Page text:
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Man given wrong drug had rare deficiency

AAP logoAAP 13/10/2016

A 41-year-old Perth man who died less than a month after being given a strong drug for a painful bowel disease had a rare deficiency that prevented his body from breaking it down, suppressing white blood cells so it couldn't fight infection.

After suffering abdominal pain, vomiting and diarrhoea in February last year, Jared Olsen was tested at Fiona Stanley Hospital and diagnosed with inflammatory bowel disease and Crohn's disease, an inquest in the WA Coroner's Court heard on Thursday.

He began taking intravenous steroids, which helped, but are not a preferred long-term treatment, so he was given 6-mercaptopurine (6MP), which is often used to treat leukaemia.

But he had inherited inactive TPMT genes on both chromosomes, which usually provide the body with instructions for making an enzyme called thiopurine methyltansferase.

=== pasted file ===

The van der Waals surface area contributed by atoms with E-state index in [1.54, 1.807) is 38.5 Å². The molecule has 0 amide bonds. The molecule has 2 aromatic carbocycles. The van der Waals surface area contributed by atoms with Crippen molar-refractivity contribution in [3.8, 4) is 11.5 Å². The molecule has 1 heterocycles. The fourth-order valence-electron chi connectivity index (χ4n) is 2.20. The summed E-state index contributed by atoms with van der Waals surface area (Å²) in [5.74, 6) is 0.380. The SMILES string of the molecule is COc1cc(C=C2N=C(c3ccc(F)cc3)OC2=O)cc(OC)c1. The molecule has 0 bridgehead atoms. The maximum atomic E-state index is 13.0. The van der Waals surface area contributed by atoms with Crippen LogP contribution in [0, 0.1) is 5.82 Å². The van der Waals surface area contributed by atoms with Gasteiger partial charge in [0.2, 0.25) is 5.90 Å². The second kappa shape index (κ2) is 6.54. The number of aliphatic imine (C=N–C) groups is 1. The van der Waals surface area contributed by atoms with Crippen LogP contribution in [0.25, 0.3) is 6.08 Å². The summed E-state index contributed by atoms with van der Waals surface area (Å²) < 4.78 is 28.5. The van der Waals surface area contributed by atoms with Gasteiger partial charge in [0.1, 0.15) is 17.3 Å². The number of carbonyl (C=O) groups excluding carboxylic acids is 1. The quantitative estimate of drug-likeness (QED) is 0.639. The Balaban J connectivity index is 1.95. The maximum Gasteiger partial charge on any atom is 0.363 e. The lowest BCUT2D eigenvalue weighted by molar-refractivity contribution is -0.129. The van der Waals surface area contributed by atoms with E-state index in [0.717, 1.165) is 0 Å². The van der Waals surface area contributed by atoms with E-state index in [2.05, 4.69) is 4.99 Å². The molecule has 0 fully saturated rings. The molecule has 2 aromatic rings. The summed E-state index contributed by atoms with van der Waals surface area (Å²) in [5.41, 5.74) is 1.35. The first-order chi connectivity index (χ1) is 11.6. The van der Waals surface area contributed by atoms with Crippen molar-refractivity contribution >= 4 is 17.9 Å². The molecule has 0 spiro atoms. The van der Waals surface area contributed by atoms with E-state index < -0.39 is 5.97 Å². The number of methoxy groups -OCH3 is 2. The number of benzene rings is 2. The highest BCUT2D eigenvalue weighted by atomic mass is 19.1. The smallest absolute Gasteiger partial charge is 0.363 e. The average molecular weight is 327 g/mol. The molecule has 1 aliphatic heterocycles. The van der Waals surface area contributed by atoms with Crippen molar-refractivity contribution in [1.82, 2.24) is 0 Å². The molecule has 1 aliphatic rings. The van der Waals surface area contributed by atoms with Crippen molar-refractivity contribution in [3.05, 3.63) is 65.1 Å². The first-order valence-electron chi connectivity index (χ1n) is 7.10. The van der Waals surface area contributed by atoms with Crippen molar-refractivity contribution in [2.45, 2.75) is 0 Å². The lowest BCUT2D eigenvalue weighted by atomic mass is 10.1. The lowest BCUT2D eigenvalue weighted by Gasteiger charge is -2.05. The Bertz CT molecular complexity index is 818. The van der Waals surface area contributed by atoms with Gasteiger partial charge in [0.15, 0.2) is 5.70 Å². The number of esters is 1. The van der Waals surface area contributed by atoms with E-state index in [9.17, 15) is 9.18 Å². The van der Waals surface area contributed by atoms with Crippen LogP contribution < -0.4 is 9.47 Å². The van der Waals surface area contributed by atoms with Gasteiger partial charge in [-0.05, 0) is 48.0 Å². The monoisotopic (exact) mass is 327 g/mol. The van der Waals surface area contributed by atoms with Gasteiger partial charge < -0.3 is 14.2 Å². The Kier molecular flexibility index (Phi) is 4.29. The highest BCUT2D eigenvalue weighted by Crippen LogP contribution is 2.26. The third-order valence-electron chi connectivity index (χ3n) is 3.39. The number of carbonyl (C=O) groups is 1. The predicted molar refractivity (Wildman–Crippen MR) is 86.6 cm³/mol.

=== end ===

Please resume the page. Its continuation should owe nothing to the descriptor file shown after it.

That meant he was not able to break down the 6MP, which became toxic and suppressed his white blood cells, UWA professor of medicine and pharmacology David Joyce told the WA Coroner's Court on Thursday.

This meant he couldn't fight a bacteria normally encountered every day and he developed sepsis.

Professor Joyce said one in 300 people had the type of TPMT deficiency Mr Olsen had.

Prof Joyce also told the court pills that were seen in his system during a CT scan could have been iron tablets to treat anaemia caused by the Crohn's, which in overdose could be lethal and may have contributed to his death.

The coroner will hand down her findings at a later date.

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